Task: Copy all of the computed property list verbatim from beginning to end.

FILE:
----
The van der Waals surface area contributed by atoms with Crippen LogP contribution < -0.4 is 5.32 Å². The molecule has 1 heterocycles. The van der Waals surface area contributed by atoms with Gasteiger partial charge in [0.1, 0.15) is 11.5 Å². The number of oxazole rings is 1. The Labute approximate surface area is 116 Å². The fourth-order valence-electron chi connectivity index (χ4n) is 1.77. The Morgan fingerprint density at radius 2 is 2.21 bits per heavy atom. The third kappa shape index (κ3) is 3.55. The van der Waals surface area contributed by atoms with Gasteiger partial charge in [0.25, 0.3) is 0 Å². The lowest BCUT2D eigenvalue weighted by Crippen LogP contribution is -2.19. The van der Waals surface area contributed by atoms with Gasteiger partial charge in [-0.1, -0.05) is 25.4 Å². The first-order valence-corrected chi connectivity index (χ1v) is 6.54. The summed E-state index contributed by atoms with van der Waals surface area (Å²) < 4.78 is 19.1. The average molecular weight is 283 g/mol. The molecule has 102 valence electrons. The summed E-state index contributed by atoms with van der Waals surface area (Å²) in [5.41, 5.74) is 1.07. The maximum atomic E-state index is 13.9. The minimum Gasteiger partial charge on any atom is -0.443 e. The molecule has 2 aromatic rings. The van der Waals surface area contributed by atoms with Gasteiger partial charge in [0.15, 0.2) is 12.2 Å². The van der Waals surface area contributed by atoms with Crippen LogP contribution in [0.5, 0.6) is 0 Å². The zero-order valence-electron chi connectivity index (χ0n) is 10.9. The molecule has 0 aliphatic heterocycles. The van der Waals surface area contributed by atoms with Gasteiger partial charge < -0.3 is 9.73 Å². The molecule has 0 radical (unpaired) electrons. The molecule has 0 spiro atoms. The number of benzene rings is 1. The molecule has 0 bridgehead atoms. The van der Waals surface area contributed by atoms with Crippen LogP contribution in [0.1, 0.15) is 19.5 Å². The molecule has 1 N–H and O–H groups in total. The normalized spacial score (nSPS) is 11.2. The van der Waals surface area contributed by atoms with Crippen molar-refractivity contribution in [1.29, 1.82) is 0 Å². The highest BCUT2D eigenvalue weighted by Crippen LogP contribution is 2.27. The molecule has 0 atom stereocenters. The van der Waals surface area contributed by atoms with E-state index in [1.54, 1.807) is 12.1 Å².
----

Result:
The van der Waals surface area contributed by atoms with Crippen LogP contribution < -0.4 is 5.32 Å². The molecule has 1 heterocycles. The van der Waals surface area contributed by atoms with Gasteiger partial charge in [0.1, 0.15) is 11.5 Å². The number of oxazole rings is 1. The Labute approximate surface area is 116 Å². The fourth-order valence-electron chi connectivity index (χ4n) is 1.77. The Morgan fingerprint density at radius 2 is 2.21 bits per heavy atom. The third kappa shape index (κ3) is 3.55. The van der Waals surface area contributed by atoms with Gasteiger partial charge in [0.25, 0.3) is 0 Å². The lowest BCUT2D eigenvalue weighted by Crippen LogP contribution is -2.19. The van der Waals surface area contributed by atoms with Gasteiger partial charge in [-0.1, -0.05) is 25.4 Å². The first-order valence-corrected chi connectivity index (χ1v) is 6.54. The summed E-state index contributed by atoms with van der Waals surface area (Å²) < 4.78 is 19.1. The average molecular weight is 283 g/mol. The molecule has 102 valence electrons. The summed E-state index contributed by atoms with van der Waals surface area (Å²) in [5.41, 5.74) is 1.07. The maximum atomic E-state index is 13.9. The minimum Gasteiger partial charge on any atom is -0.443 e. The molecule has 2 aromatic rings. The van der Waals surface area contributed by atoms with Gasteiger partial charge in [0.15, 0.2) is 12.2 Å². The van der Waals surface area contributed by atoms with Crippen LogP contribution in [0.5, 0.6) is 0 Å². The zero-order valence-electron chi connectivity index (χ0n) is 10.9. The molecule has 0 aliphatic heterocycles. The van der Waals surface area contributed by atoms with Gasteiger partial charge < -0.3 is 9.73 Å². The molecule has 0 radical (unpaired) electrons. The molecule has 0 spiro atoms. The number of benzene rings is 1. The molecule has 0 bridgehead atoms. The van der Waals surface area contributed by atoms with Crippen LogP contribution in [0.1, 0.15) is 19.5 Å². The molecule has 1 N–H and O–H groups in total. The normalized spacial score (nSPS) is 11.2. The van der Waals surface area contributed by atoms with Crippen molar-refractivity contribution in [1.29, 1.82) is 0 Å². The highest BCUT2D eigenvalue weighted by Crippen LogP contribution is 2.27. The molecule has 0 atom stereocenters. The van der Waals surface area contributed by atoms with E-state index in [1.54, 1.807) is 12.1 Å².